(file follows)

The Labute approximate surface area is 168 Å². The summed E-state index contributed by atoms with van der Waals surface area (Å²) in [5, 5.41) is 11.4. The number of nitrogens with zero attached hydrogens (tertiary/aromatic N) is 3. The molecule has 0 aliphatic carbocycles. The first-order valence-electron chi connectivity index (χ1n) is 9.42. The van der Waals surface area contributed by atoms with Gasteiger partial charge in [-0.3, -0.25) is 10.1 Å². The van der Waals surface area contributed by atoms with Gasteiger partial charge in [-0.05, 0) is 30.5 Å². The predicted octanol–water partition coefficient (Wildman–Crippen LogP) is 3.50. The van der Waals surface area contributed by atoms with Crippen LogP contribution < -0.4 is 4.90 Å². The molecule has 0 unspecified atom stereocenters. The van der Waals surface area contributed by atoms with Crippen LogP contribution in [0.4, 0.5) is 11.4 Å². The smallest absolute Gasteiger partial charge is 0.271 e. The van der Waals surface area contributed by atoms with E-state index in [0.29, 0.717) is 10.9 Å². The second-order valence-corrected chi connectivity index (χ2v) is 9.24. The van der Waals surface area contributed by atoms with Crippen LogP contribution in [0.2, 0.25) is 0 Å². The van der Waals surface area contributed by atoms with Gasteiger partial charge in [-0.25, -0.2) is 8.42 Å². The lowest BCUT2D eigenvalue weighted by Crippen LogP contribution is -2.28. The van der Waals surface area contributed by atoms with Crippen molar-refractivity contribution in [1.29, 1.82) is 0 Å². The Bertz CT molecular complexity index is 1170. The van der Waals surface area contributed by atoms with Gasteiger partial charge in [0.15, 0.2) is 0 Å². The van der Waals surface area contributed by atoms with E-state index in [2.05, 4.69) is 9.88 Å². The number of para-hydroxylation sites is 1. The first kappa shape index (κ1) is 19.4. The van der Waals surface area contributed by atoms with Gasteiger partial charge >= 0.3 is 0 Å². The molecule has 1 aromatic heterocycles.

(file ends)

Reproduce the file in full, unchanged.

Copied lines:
The Labute approximate surface area is 168 Å². The summed E-state index contributed by atoms with van der Waals surface area (Å²) in [5, 5.41) is 11.4. The number of nitrogens with zero attached hydrogens (tertiary/aromatic N) is 3. The molecule has 0 aliphatic carbocycles. The first-order valence-electron chi connectivity index (χ1n) is 9.42. The van der Waals surface area contributed by atoms with Gasteiger partial charge in [-0.3, -0.25) is 10.1 Å². The van der Waals surface area contributed by atoms with Gasteiger partial charge in [-0.05, 0) is 30.5 Å². The predicted octanol–water partition coefficient (Wildman–Crippen LogP) is 3.50. The van der Waals surface area contributed by atoms with Crippen LogP contribution < -0.4 is 4.90 Å². The molecule has 0 unspecified atom stereocenters. The van der Waals surface area contributed by atoms with Crippen LogP contribution in [0.4, 0.5) is 11.4 Å². The smallest absolute Gasteiger partial charge is 0.271 e. The van der Waals surface area contributed by atoms with E-state index in [0.29, 0.717) is 10.9 Å². The second-order valence-corrected chi connectivity index (χ2v) is 9.24. The van der Waals surface area contributed by atoms with Crippen LogP contribution in [0.2, 0.25) is 0 Å². The van der Waals surface area contributed by atoms with Gasteiger partial charge in [-0.25, -0.2) is 8.42 Å². The lowest BCUT2D eigenvalue weighted by Crippen LogP contribution is -2.28. The van der Waals surface area contributed by atoms with Crippen molar-refractivity contribution in [1.29, 1.82) is 0 Å². The Bertz CT molecular complexity index is 1170. The van der Waals surface area contributed by atoms with Gasteiger partial charge in [0.15, 0.2) is 0 Å². The van der Waals surface area contributed by atoms with E-state index in [2.05, 4.69) is 9.88 Å². The number of para-hydroxylation sites is 1. The first kappa shape index (κ1) is 19.4. The van der Waals surface area contributed by atoms with Gasteiger partial charge >= 0.3 is 0 Å². The molecule has 1 aromatic heterocycles.